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Circular Letter for the Feast of St. Vincent – Culture of Vocations

 

Our Superior General, Fr. Tomaz Mavric, writes to each of us about renewing a culture of vocations to the consecrated life.

 

Rome, 20 September 2017

 

To all the confreres of the Congregation of the Mission

 

Circular for the Feast of Saint Vincent de Paul

 

“TOWARD A RENEWED CULTURE OF VOCATIONS TO THE CONSECRATED LIFE”

 

My dear confreres,

 

May the grace and peace of Jesus be always with us!

 

In this Jubilee Year of the 400th Anniversary of the Vincentian Charism, we have so much for which to be thankful!

 

One thing for which we need to thank Jesus is the gift of thousands upon thousands of confreres, throughout the 400-year history, who kept the charism alive up to the present day. It is thanks to them that, by the grace of God, the charism was passed on from generation to generation. Thousands of confreres achieved the state of sanctity, among whom some are recognized officially by the Church as Blessed or Saints. They are now in heaven from which they intercede for us and accompany us on the journey of life, on our own pilgrimage toward a total and eternal union with God.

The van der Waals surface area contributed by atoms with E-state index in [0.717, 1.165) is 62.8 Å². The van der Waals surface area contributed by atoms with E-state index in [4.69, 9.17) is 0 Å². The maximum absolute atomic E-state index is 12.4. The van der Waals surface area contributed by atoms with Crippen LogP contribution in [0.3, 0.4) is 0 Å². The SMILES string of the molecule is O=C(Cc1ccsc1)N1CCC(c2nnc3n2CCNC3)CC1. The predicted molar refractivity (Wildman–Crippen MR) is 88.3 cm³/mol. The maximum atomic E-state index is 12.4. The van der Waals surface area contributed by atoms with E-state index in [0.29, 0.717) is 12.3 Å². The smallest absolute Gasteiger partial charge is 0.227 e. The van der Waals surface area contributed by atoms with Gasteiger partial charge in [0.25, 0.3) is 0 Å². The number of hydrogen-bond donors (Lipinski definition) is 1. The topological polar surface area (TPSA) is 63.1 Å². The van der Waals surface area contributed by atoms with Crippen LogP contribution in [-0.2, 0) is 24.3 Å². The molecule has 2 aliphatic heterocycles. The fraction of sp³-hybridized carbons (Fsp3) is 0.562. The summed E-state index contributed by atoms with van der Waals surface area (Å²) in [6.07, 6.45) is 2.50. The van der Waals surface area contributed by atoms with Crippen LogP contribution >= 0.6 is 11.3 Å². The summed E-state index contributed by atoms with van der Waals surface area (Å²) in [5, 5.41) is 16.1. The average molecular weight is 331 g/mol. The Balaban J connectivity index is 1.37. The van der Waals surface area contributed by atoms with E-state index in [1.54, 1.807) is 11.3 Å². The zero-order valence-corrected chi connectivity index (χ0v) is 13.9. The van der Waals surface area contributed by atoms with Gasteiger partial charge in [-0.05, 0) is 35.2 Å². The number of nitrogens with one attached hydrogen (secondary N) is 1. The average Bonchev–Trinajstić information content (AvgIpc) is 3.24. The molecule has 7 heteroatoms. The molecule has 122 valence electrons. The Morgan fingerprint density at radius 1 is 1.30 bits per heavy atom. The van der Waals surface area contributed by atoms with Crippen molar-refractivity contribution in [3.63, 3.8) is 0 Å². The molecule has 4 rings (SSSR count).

As we approach the ministry of fostering vocations to the consecrated life and look to the future of the Congregation and its members, as well as that of the Vincentian Charism, the depth of our personal engagement, fire, and conviction is of utmost importance. Let one of the concrete fruits of the 400th Jubilee Year be “a renewed culture of vocations to the consecrated life.” By culture of vocations to the consecrated life, I mean an environment where vocations to the consecrated life will grow naturally, where to respond to Jesus’s invitation, “follow me,” will be accepted and not be seen as a strange or objectionable life choice. We want an environment where it will be “normal” and not “abnormal” for any young man to decide to follow Jesus, in our specific case, in the footsteps of Saint Vincent de Paul in the Congregation of the Mission as a lay brother or priest.